For a live birth with evidence of maternal or fetal Zika virus infection, the following tests are recommended: histopathologic examination of the placenta and umbilical cord; testing of frozen placental tissue and cord tissue for Zika virus RNA; and testing of cord serum for Zika and dengue virus IgM and neutralizing antibodies. CDC is developing guidelines for infants infected by Zika virus. If a pregnancy results in a fetal loss in a woman with history of travel to an area of Zika virus transmission with symptoms consistent with Zika virus disease during or within 2 weeks of travel or findings of fetal microcephaly, Zika virus RT-PCR and immunohistochemical staining should be performed on fetal tissues, including umbilical cord and placenta.
There is no commercially available test for Zika virus. Testing for Zika virus infection is performed at CDC and several state health departments. Health care providers should contact their state or local health department to facilitate testing and for assistance with interpreting results.
How to Treat Pregnant Women with Diagnoses of Zika Virus Disease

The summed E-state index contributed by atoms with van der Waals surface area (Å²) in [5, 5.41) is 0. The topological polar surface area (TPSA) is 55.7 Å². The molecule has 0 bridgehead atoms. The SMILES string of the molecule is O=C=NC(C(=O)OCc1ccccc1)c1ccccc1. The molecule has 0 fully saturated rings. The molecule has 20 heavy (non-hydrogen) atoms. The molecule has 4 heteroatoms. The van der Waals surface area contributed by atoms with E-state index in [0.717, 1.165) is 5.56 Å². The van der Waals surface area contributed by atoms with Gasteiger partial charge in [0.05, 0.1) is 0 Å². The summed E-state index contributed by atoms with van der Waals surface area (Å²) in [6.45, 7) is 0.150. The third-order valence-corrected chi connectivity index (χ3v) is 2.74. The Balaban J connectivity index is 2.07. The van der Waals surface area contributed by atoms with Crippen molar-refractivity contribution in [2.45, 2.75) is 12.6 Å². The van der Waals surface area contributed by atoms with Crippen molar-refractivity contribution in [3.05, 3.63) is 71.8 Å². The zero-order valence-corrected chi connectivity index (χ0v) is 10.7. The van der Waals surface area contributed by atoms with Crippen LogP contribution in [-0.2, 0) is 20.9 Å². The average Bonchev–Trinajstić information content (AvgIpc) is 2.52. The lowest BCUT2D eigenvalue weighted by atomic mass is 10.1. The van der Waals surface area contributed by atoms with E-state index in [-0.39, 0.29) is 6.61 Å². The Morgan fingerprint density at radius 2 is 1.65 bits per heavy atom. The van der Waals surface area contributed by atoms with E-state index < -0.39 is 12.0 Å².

No specific antiviral treatment is available for Zika virus disease. Treatment is generally supportive and can include rest, fluids, and use of analgesics and antipyretics. Fever should be treated with acetaminophen. Although aspirin and other nonsteroidal anti-inflammatory drugs are not typically used in pregnancy, these medications should specifically be avoided until dengue can be ruled out to reduce the risk for hemorrhage.
In a pregnant woman with laboratory evidence of Zika virus in serum or amniotic fluid, serial ultrasounds should be considered to monitor fetal anatomy and growth every 3–4 weeks. Referral to a maternal-fetal medicine or infectious disease specialist with expertise in pregnancy management is recommended